Employees will expect more autonomy and flexibility in where, how and when they work. Gartner refers to this as “radical flexibility.” How organizations will achieve this will be influenced by the type of workers they have, their core operations and services, and competition for talent. As previously mentioned, we continue to ask leaders to be flexible with our employees around schedules, asking them to emphasize outputs and performance over in-the-office time.

The pandemic pause brought us to a moment of collective reckoning about what it means to live well and to work well. As a result, employees are sending employers an urgent signal that they are no longer willing to choose one — life or work — at the cost of the other. Working from home brought life literally into our work. And as the world now goes hybrid, employees are drawing firmer boundaries about how much of their work comes into their life. Where does this leave employers? And which perspectives and programs contribute most to progress? In our newest interview series, Working Well: How Companies Are Creating Cultures That Support & Sustain Mental, Emotional, Social, Physical & Financial Wellness, we are talking to successful executives, entrepreneurs, managers, leaders, and thought leaders across all industries to share ideas about how to shift company cultures in light of this new expectation. We’re discovering strategies and steps employers and employees can take together to live well and to work well.

As a part of this series, we had the pleasure of interviewing Jeri Hawthorne.

Jeri Hawthorne joined Aflac Incorporated in 2019 as vice president of Corporate Human Resources. She leads HR function for all of Aflac’s corporate support areas, including the talent management, development and employee engagement teams. She has more than 20 years of HR experience, specifically as a strategic HR leader and talent management expert.

Prior to joining Aflac, Hawthorne was Managing Director/Head of Human Resources for Campbell & Company, a quantitative hedge fund based in Baltimore, MD, where she led their human resources, administration teams and community outreach. She worked at Exelon from 2010–2017, serving as Director of Talent Management and Leadership Development and as the HR Director for the company’s commercial organization. Hawthorne also worked in HR and talent management at T. Rowe Price and has broad experience in global human resources. Additionally, Hawthorne has also served as Director of Global HR and Employment at United States Pharmacopeia, leading HR strategy for their global expansion efforts.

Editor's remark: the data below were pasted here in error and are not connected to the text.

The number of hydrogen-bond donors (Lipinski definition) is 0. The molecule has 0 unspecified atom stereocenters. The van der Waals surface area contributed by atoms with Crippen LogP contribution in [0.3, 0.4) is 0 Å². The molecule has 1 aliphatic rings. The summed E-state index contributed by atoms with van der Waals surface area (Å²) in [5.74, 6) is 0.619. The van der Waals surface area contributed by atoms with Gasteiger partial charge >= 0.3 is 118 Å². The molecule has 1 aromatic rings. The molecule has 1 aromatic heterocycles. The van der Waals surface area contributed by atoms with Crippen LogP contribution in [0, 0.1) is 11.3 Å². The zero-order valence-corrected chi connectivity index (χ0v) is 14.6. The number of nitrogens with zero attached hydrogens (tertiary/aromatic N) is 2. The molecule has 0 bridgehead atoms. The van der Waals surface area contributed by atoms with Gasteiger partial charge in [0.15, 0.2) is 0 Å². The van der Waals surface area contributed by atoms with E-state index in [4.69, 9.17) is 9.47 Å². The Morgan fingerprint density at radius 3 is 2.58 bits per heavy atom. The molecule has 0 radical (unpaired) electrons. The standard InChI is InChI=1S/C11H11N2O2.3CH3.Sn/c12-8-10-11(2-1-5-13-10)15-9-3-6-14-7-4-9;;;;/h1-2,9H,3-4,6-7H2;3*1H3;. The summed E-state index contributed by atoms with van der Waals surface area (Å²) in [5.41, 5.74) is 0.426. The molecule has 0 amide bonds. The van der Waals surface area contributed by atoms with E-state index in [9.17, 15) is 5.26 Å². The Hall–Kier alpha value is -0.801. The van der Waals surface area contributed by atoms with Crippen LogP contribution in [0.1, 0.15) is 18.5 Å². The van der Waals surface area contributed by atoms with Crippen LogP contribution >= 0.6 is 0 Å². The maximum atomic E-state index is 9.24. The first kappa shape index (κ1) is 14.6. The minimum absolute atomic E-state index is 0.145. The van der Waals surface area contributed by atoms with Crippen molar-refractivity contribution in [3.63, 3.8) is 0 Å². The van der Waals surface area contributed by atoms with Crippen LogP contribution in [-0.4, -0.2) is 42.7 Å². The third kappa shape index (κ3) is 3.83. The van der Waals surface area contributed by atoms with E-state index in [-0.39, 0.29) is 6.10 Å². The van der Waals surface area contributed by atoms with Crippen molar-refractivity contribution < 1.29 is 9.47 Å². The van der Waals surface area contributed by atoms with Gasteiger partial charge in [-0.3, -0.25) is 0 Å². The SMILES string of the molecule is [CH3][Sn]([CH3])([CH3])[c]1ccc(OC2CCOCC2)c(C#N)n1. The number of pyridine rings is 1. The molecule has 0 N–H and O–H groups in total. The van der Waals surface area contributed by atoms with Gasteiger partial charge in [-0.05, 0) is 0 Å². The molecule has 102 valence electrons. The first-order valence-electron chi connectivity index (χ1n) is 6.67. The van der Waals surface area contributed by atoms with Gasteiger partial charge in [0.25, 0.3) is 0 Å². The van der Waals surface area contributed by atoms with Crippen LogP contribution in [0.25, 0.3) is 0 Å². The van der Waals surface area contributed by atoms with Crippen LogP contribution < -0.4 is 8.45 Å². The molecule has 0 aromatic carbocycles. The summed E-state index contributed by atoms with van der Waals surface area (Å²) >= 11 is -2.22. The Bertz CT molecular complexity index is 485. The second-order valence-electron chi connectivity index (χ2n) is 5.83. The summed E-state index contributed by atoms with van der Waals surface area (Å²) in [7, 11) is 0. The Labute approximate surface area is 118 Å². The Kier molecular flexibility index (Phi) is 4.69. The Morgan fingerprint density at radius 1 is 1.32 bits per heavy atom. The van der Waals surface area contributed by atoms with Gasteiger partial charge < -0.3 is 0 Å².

Hawthorne was an expatriate in Copenhagen, Denmark, where she worked as an International HR consultant at Novo Nordisk A/S. She started her HR career as a cross-cultural training manager at GMAC-Global Relocation Services and Berlitz Intercultural Services in New York, NY, and Princeton, NJ, respectively.

Hawthorne holds both Senior Professional in Human Resources (SPHR) and Global Professional of Human Resources (GPHR) certifications and is a Global Fellow of Talent Management from the Wharton School. She earned a bachelor’s degree in political science from Wheeling Jesuit University and a Master of Science in social policy from the University of Bath.

Thank you for making time to visit with us about the topic of our time. Our readers would like to get to know you better. Tell us about a formative experience that prompted you to change your relationship with work and how work shows up in your life.

Thank you for the opportunity.

I recall a very specific incident early in my career. I was leading a global HR function and traveling all over the world to help them open laboratories in various countries. It was an amazing and very intense job. At the time, my kids were very young — 3 and 5 — and when I wasn’t traveling, I was commuting almost three hours a day.

With that employer, I had the opportunity to go to a leadership training program, where they emphasized work-life balance, specifically the balance of professional life, family life, community involvement and self-care. They had us complete an exercise where we each drew a button with four holes. Each hole represented one of those categories. The size of the hole was supposed to represent where you were spending the majority of your time.

My button had 3 holes: one extra-large hole for work and 2 very tiny ones that represented family life and self-care. Community was missing entirely. While I loved the job, that small exercise made me realize that I was too focused on one aspect of my life and missing other, more important areas.

As I’ve moved throughout my career, I’ve used that analogy to think about how I am working to integrate each of these facets in a more deliberate way.

Harvard Business Review predicts that wellness will become the newest metric employers will use to analyze and to assess their employees’ mental, physical and financial health. How does your organization define wellness, and how does your organization measure wellness?